Fiesole, Tuscany, Italy

Fiesole was probably founded in the 9th-8th century BC, and was an important member of the Etruscan confederacy. The first recorded mention of the town dates to 283 BC, when the town, then known as Faesulae, was conquered by the Romans. It was once the seat of a famous school of augurs, and every year, twelve young men were sent there from Rome to study the art of divination. Sulla (c. 138 BC – 78 BC)colonized it with veterans.

Fiesole was the scene of Stilicho’s great victory over the Germanic hordes of the Vandals and Suebi under Radagaisus in 406. During the Gothic War (536-53) the town was several times besieged. In 539 Justinus, the Byzantine general, captured it and razed its fortifications.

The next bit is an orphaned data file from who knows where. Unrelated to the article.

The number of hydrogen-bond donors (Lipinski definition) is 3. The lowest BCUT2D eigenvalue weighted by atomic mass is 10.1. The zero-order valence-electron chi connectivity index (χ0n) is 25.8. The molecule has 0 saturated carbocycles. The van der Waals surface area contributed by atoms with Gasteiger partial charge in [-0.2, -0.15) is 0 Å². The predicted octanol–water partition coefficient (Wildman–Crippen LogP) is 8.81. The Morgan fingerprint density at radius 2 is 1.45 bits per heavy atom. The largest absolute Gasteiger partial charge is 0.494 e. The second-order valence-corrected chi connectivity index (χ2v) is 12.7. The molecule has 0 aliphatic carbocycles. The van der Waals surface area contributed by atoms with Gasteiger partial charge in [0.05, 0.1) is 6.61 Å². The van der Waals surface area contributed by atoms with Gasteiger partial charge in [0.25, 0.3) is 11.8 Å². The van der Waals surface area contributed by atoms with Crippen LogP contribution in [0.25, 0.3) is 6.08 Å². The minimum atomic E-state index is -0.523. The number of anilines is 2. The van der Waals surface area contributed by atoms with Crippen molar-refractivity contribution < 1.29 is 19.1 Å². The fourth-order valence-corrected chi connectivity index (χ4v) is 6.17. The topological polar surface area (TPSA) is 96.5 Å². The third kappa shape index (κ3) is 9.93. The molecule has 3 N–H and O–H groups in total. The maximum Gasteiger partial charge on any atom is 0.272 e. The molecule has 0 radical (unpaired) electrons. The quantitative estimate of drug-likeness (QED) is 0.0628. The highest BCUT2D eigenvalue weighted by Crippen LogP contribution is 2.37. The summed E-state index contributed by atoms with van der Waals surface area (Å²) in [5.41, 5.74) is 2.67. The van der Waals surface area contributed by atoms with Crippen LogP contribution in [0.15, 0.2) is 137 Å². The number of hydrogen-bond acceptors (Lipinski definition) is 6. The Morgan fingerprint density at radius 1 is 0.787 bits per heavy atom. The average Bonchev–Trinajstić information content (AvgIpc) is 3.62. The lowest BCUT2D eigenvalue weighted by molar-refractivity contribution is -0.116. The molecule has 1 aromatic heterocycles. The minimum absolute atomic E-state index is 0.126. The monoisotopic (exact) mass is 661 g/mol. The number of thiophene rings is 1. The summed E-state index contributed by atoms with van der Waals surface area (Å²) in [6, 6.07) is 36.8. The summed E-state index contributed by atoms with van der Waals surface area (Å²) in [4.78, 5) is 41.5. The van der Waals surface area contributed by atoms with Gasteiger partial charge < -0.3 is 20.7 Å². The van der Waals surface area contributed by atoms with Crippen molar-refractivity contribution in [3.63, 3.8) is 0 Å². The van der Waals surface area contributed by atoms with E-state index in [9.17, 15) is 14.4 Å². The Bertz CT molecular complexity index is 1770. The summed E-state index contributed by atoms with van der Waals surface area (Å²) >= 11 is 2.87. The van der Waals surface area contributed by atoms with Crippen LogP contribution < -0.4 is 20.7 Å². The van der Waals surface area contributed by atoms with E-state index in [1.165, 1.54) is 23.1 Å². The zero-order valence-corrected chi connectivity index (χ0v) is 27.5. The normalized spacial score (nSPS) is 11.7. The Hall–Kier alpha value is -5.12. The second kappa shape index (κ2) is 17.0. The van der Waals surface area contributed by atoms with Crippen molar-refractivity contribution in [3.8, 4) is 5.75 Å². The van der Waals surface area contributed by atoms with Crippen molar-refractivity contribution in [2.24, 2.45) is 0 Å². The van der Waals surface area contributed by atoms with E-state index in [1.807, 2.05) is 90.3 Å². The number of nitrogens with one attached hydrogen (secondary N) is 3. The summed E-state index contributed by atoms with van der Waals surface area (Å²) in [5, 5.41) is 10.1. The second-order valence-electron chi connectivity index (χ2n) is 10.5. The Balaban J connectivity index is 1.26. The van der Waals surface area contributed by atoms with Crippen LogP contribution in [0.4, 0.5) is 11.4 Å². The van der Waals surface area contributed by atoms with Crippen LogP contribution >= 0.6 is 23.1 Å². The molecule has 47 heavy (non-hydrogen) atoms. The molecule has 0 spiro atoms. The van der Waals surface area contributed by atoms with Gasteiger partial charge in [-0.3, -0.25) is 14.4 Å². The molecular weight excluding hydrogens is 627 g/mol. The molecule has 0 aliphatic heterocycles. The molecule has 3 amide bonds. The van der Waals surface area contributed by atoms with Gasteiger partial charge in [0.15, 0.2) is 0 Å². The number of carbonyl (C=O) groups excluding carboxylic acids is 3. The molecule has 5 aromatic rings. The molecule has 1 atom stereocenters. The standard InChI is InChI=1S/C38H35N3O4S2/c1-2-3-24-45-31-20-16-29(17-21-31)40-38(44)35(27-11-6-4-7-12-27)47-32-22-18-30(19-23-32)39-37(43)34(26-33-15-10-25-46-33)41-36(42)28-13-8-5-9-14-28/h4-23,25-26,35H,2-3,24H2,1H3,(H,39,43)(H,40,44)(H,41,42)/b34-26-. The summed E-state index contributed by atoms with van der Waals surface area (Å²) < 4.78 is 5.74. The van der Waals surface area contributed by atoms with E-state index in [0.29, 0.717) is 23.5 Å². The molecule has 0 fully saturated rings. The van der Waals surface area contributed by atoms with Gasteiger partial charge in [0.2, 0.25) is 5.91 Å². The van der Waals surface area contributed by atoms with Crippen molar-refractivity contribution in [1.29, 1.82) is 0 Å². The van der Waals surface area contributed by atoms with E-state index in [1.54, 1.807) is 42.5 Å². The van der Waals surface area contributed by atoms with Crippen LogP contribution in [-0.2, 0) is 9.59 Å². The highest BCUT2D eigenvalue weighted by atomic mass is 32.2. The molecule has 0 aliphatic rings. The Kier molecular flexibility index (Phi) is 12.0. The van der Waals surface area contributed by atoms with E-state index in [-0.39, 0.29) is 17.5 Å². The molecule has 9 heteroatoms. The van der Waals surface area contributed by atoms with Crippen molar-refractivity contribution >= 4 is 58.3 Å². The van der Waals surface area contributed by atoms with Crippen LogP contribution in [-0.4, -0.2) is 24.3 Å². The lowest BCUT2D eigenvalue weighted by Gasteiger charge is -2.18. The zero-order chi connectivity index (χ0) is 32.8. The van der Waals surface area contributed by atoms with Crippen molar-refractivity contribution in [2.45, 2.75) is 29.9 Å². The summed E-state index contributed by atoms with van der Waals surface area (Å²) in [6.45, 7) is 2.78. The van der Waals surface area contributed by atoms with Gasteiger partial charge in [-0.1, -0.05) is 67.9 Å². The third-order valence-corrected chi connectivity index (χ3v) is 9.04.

It was an independent town for several centuries in the early Middle Ages, no less powerful than Florence in the valley below, and many wars arose between them; in 1010 and 1025 Fiesole was sacked by the Florentines, before it was conquered by Florence in 1125, and its leading families obliged to take up their residence in Florence. Dante reflects this rivalry in his Divine Comedy by referring to “the beasts of Fiesole.” (Inferno XV.73).

By the 14th century, rich Florentines had countryside villas in Fiesole, and one of them is the setting of the frame narrative of the Decameron. Boccaccio’s poem Il Ninfale fiesolano is a mythological account of the origins of the community. Robert Browning mentions “sober pleasant Fiesole” several times in his poem “Andrea Del Sarto.”